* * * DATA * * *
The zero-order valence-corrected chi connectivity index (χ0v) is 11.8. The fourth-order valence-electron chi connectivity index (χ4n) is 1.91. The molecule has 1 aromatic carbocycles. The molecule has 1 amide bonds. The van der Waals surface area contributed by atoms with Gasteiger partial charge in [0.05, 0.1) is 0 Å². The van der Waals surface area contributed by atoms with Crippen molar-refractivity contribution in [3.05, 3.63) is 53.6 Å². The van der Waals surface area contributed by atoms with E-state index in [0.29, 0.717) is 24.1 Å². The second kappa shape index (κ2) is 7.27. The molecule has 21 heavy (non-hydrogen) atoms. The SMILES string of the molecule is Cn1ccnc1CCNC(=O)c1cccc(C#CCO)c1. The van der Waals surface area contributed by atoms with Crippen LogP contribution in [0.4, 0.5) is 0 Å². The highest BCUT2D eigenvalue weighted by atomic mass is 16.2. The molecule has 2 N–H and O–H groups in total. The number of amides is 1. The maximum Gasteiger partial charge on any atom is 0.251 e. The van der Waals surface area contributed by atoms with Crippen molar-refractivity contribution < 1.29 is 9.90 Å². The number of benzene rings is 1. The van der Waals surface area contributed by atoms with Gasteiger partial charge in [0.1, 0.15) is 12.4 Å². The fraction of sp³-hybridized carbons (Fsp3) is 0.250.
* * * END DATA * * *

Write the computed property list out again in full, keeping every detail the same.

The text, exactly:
The zero-order valence-corrected chi connectivity index (χ0v) is 11.8. The fourth-order valence-electron chi connectivity index (χ4n) is 1.91. The molecule has 1 aromatic carbocycles. The molecule has 1 amide bonds. The van der Waals surface area contributed by atoms with Gasteiger partial charge in [0.05, 0.1) is 0 Å². The van der Waals surface area contributed by atoms with Crippen molar-refractivity contribution in [3.05, 3.63) is 53.6 Å². The van der Waals surface area contributed by atoms with E-state index in [0.29, 0.717) is 24.1 Å². The second kappa shape index (κ2) is 7.27. The molecule has 21 heavy (non-hydrogen) atoms. The SMILES string of the molecule is Cn1ccnc1CCNC(=O)c1cccc(C#CCO)c1. The van der Waals surface area contributed by atoms with Crippen LogP contribution in [0.4, 0.5) is 0 Å². The highest BCUT2D eigenvalue weighted by atomic mass is 16.2. The molecule has 2 N–H and O–H groups in total. The number of amides is 1. The maximum Gasteiger partial charge on any atom is 0.251 e. The van der Waals surface area contributed by atoms with Crippen molar-refractivity contribution < 1.29 is 9.90 Å². The number of benzene rings is 1. The van der Waals surface area contributed by atoms with Gasteiger partial charge in [0.1, 0.15) is 12.4 Å². The fraction of sp³-hybridized carbons (Fsp3) is 0.250.